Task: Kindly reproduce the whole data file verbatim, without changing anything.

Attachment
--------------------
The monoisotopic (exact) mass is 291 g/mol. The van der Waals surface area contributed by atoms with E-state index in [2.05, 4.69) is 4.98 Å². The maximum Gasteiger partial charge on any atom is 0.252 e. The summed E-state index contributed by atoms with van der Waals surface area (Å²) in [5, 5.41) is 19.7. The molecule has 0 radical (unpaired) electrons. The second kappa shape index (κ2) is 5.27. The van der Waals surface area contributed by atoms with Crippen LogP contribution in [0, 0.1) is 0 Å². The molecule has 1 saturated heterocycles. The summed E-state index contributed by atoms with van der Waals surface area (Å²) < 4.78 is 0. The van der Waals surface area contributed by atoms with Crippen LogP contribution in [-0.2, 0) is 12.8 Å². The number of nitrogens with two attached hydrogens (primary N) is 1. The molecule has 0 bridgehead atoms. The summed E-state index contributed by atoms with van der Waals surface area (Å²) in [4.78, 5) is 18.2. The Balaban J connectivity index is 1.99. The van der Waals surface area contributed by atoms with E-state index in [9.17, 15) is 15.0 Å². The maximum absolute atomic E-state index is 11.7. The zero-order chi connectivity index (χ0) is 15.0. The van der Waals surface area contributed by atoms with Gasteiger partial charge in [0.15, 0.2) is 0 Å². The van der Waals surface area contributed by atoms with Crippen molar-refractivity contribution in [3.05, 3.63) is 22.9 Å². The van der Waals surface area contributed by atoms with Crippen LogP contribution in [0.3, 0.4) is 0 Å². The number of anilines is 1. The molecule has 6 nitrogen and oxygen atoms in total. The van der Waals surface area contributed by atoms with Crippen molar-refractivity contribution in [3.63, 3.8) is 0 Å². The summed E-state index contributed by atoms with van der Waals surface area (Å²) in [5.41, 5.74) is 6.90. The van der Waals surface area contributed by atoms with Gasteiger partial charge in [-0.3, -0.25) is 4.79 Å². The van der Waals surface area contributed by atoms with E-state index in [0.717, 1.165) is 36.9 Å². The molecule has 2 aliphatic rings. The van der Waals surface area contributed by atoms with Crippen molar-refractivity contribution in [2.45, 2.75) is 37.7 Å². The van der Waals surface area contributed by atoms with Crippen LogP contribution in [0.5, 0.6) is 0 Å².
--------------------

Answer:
The monoisotopic (exact) mass is 291 g/mol. The van der Waals surface area contributed by atoms with E-state index in [2.05, 4.69) is 4.98 Å². The maximum Gasteiger partial charge on any atom is 0.252 e. The summed E-state index contributed by atoms with van der Waals surface area (Å²) in [5, 5.41) is 19.7. The molecule has 0 radical (unpaired) electrons. The second kappa shape index (κ2) is 5.27. The van der Waals surface area contributed by atoms with Crippen LogP contribution in [0, 0.1) is 0 Å². The molecule has 1 saturated heterocycles. The summed E-state index contributed by atoms with van der Waals surface area (Å²) < 4.78 is 0. The van der Waals surface area contributed by atoms with Crippen LogP contribution in [-0.2, 0) is 12.8 Å². The number of nitrogens with two attached hydrogens (primary N) is 1. The molecule has 0 bridgehead atoms. The summed E-state index contributed by atoms with van der Waals surface area (Å²) in [4.78, 5) is 18.2. The Balaban J connectivity index is 1.99. The van der Waals surface area contributed by atoms with E-state index in [9.17, 15) is 15.0 Å². The maximum absolute atomic E-state index is 11.7. The zero-order chi connectivity index (χ0) is 15.0. The van der Waals surface area contributed by atoms with Gasteiger partial charge in [0.15, 0.2) is 0 Å². The van der Waals surface area contributed by atoms with Crippen molar-refractivity contribution in [3.05, 3.63) is 22.9 Å². The van der Waals surface area contributed by atoms with Crippen LogP contribution in [0.3, 0.4) is 0 Å². The number of anilines is 1. The molecule has 6 nitrogen and oxygen atoms in total. The van der Waals surface area contributed by atoms with Crippen molar-refractivity contribution in [3.63, 3.8) is 0 Å². The summed E-state index contributed by atoms with van der Waals surface area (Å²) in [5.41, 5.74) is 6.90. The van der Waals surface area contributed by atoms with Gasteiger partial charge in [-0.3, -0.25) is 4.79 Å². The van der Waals surface area contributed by atoms with E-state index in [0.717, 1.165) is 36.9 Å². The molecule has 2 aliphatic rings. The van der Waals surface area contributed by atoms with Crippen molar-refractivity contribution in [2.45, 2.75) is 37.7 Å². The van der Waals surface area contributed by atoms with Crippen LogP contribution in [0.5, 0.6) is 0 Å².